THE BLOG
02/21/2012 12:19 pm ET Updated Apr 20, 2012

Who's Left, Santorum?

The GOP is running out of presidential candidates.

Santorum won all three caucuses in early February defeating Mitt Romney by double digits in two of the states. With wins in Missouri, Minnesota, and Colorado, Santorum had gained momentum going into Maine.

Maine returned momentum to Romney after he beat Ron Paul in the state caucuses, albeit, by a mere 194 votes. But that victory has become controversial with the exclusion of three counties from the final vote totals ‚ counties that may favor Ron Paul.

Next, are Arizona and Michigan, two important primaries preceding the significance Super Tuesday will have on the race to the nomination.

Who will have the momentum after Michigan and Arizona?

Though Santorum's early February surprise waned in Maine something interesting is happening in Michigan. Santorum leads in the polls in Romney's home state. But in Arizona, Romney has an eight point lead which offsets his apparent troubles in Michigan.

Is Santorum's recent popularity 'real' -- unlike the other leaders -- or just another anybody-but-Romney flash in the pan?

The Republican process to find a viable candidate to challenge Obama's run for a second term has been, at times, interesting, zany, vitriolic, colorful, painful, and laughable, amongst other superlatives.

Is it realistic to believe that Santorum could actually derail Romney's presumptive claim on the nomination? Or is he just the last in a long line of leaders -- hopeful choices of a Republican Party in disarray? I would venture the latter.

More than 25 names have been floated by various factions of the party.

The lacklustre field, the series of possible candidates ranging back to Palin, Sanford, and Ensign in July of 2009, creates a serious dilemma for the Republicans. The list of hopefuls -- nearly all unqualified -- included Governors and ex-Governor's Mitch Daniels, Haley Barbour, Tim Pawlenty, Rick Perry and many others, further illuminates the problems the GOP is having.

Santorum is the latest to surge ahead of Romney beginning with Michele Bachmann. Following her were Herman Cain, Rick Perry, and Newt Gingrich. Romney, who seems to be stuck in an unimpressive range because of his inability to connect with conservative voters, can't find the traction needed to take him to the convention with enough delegates.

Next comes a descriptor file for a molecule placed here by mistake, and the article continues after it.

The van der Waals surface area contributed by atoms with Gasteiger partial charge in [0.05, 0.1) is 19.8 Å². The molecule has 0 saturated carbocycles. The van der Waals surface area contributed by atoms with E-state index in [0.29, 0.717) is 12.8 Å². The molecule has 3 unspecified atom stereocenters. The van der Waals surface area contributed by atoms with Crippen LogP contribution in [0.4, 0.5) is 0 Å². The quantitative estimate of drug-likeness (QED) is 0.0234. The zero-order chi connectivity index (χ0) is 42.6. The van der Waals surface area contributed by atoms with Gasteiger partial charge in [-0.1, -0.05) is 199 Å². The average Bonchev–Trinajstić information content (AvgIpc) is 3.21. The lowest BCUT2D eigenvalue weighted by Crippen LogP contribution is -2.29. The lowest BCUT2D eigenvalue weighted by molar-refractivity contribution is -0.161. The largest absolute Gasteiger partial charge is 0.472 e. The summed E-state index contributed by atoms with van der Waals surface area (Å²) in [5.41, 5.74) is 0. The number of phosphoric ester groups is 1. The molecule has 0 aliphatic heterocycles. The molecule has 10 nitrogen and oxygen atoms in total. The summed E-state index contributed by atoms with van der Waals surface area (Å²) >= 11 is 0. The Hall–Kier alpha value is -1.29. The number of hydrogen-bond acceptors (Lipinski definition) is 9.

With each new leader came new battles, new attempts to control the discourse. With each new leader Romney has been forced to move further right abandoning, even denouncing, his moderate policies of the past.

Santorum's conservative message currently resonates with a right-wing base that is focused on issues of little import to the general population. The more popular he becomes the more radical and deranged his comments become. As Charles Blow suggests in his article, Santorum is becoming increasingly unhinged.

In order to attract the extreme base Santorum invokes a religious zealotry that stirs up culture wars exploiting a religious divide people like him have created. But, both candidates malign those that disagree with their views rendering them incapable of governing and unelectable.

Santorum's outrageous proclamations and positions are potentially more harmful than Romney's who is praying for Santorum's popularity to unravel hoping his rapidly fading electability will still carry him to the nomination.

Another issue that will effect the new front-runner's chances -- charitable giving.

As Aaron Blake discovered, in his Washington Post article, newly released tax returns show the Santorum's gave a paltry 1.8% of their adjusted gross income which brings into question his Christianity.

As a stronger light is cast on Santorum his deficiencies become glaringly apparent and the expectations of his nomination will diminish.

America will be watching the Arizona and Michigan primaries with extreme interest hoping for more clarity heading into Super Tuesday.

Till then Republicans are left with the obvious question: who's left after Santorum?